|Arlington Park Barn Notes
Contact: Graham Ross
(847) 385-7500 ext. 7319
In today's notes:
Jockey Shane Sellers, one of the most prominent jockeys in the nation until sidelined with a career-threatening injury just before Christmas, returned to the winner's circle Sunday at Arlington Park for the first time in almost eight months.
Christine Gabriel, Arlington's television personality with microphone in hand, was on the track on horseback to interview Sellers as he pulled up aboard Bet On Joe, owned by John Castro.
"It felt great," said Sellers to Gabriel and the fans listening on Arlington's public address system as he eased up Bet On Joe following his win in the fourth race. "There are so many people I want to thank for sticking by me and giving me this opportunity. I'm still a couple of weeks away from being a hundred percent, but if I can get back to riding the kind of horses I was riding, I'll be okay. The horses are the ones who make the riders look good."
It was just a stroke of luck that Christine Gabriel was on horseback on the day that Sellers rode his first winner on the comeback trail. The concept of putting Gabriel, an accomplished horsewoman as well as a television personality, on a pony to do interviews during the races had developed recently, and Sunday was the first day that the plan had been put in operation.
"It was just an idea that we came up with to spice things up this fall," said Gabriel, speaking on behalf of Arlington's television department. "It's not something we're going to do every day, but we'll try it some days just to give our guests a different view of the whole race track experience."
Arlington's television department, headed by the talented Kevin Clarke, has long been known for its creativity and use of cutting edge technology. Their skills were most recently showcased on the worldwide stage during the International Festival of Racing post-position draw, but those watching Arlington's signal appreciate them with race-day regularity.
Sellers, whose return to a riding career was initially considered unlikely due to the severity of his injuries, had remained part of the national conscience with a hit country and western song called "Matthew, Mark, Luke and Earnhardt." The exclusivity of Gabriel's immediate interview was a major scoop in the popular rider's inspiring comeback story.
Incidentally, the Sellers saga continued successfully later Sunday when he rode his second winner in the seventh race on Gus Goldsmith's Summerhill Gal.
Thomas R. Durant's Lunar Bounty, winner of the Grade II Bashford Manor at Churchill Downs July 8, is set to return to action at Arlington Park Saturday in the $75,000 Spectacular Bid Stakes for 2-year-olds.
The six-furlong sprint, observing its second renewal this season, is designed to serve as the final local prep for the Grade II Arlington-Washington Futurity, the main event of the fall season at the local oval.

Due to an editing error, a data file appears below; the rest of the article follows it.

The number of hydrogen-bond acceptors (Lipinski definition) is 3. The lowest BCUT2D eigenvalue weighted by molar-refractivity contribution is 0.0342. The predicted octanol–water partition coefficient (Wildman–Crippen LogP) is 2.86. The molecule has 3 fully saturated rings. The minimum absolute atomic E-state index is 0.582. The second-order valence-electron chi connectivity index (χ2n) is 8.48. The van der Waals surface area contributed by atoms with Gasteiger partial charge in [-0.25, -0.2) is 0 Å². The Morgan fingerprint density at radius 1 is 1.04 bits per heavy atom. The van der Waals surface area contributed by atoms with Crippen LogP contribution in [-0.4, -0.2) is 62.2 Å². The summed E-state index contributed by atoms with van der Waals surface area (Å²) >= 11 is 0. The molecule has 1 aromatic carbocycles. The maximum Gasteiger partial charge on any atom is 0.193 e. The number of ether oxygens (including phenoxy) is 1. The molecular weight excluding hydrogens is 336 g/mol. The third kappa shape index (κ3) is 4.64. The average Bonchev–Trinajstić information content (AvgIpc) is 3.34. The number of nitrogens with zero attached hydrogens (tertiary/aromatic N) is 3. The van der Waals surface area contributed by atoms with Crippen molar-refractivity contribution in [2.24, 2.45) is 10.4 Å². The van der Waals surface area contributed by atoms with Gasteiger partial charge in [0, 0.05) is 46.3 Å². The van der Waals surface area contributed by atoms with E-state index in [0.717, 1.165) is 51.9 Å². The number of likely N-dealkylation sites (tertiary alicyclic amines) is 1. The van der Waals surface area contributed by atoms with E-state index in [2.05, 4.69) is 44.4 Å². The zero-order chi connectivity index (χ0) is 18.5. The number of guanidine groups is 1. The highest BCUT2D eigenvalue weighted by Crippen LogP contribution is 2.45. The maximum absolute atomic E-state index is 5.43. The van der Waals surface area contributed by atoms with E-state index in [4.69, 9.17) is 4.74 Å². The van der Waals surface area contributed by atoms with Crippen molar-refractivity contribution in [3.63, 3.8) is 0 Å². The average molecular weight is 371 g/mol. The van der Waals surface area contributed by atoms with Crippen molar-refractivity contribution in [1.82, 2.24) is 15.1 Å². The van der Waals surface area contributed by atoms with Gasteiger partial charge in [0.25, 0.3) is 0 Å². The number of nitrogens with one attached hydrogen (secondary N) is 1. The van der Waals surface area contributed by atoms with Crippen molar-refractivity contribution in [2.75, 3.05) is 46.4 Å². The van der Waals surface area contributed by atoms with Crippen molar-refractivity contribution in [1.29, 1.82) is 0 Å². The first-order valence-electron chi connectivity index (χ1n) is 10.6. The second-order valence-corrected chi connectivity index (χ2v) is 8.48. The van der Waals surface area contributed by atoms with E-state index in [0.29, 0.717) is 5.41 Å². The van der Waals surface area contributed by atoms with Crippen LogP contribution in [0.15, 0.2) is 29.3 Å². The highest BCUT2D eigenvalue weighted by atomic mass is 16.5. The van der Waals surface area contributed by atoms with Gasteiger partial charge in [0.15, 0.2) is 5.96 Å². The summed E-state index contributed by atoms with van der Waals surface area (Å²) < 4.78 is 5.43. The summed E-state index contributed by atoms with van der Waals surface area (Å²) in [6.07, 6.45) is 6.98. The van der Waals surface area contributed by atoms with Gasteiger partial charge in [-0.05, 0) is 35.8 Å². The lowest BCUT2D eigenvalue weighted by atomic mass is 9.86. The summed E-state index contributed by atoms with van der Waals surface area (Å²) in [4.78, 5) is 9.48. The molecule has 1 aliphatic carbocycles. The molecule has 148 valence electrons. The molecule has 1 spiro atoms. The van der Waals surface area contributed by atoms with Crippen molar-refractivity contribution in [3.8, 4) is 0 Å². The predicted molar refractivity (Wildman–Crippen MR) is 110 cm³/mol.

"He's here at Arlington, now," said Carol Roller, an assistant to trainer Ronny Werner, conditioner of Lunar Bounty. "He worked the other day." The colt by Migrating Moon broke his maiden at first asking here June 21, journeyed to Churchill for the Bashford Manor, and then moved on to Saratoga for a third start in the Grade II Saratoga Special, where he finished fifth.
"He worked really, really well," said Liz Call, another Werner assistant who also gallops for the Texas-born trainer.
Steeplechasing, an integral part of Thoroughbred racing that adds the thrill of jumping to the speed of flat racing, returns to Arlington Park on Sunday. The sport had been renewed at the local oval for one day last season after a 16-year absence.
In conjunction with the first four runnings of the Arlington Million, Chicago's premier oval had hosted one steeplechase a year from 1981 to 1984 as part of the showcase event festivities. Steeplechasing had also been conducted at the local oval 22 years before the inaugural Arlington Million.
Two hurdle races will be part of Sunday's Thoroughbred racing program at Arlington. The Grade III St. James Cup for the Sport of Kings is the featured event and will be contested at about two miles and an eighth over National Fences.
Earlier in the afternoon, there will be a $25,000 maiden hurdle race. That race will also be at 17 furlongs.
Barn of the Month Award for August at Arlington Park has been awarded to trainer Dave Kassen's barn, and will be presented in winner's circle ceremonies between the races on Wednesday at the local oval.
Jockey of the Month for August, sponsored by Bob Chinn's Crab House, went to Robby Albarado and was presented Sunday to the Louisiana-born reinsman following the ninth race of the afternoon.
Albarado, the 1996 riding champion here who used that meeting as a stepping stone to national stardom, won two races on the Sunday program.
"Bob Chinn's was one of my favorite places to eat during my years in Chicago," said Albarado after receiving the award. "I was very fortunate to have had all those opportunities to ride good horses over the month of August here this year."
Tom Durant, who is expected to be represented by Lunar Bounty in Saturday's $75,000 Spectacular Bid Stakes here, was honored as Owner of the Month for August at Arlington, and assistant Thad Keller accepted on behalf of conditioner Don Von Hemel during Trainer of the Month ceremonies.
Two "fastest times of the meeting" were established at Arlington Sunday. John Castro's Bet On Joe, saddled by Hugh Robertson, toured six and a half furlongs in 1:15.91 when jockey Shane Sellers rode his first winner since a career-threatening injury eight months ago. Richard F. Rudolph's San Pedro, saddled by Spanky Broussard and ridden by Ray Sibille, accomplished the one-mile distance in 1:35.60 later in the day.
Ray Sibille also rode Virginia Tarra Trust's Sky Link to victory in the 10th race, joining jockeys Shane Sellers and Robby Albarado with riding doubles for the day.
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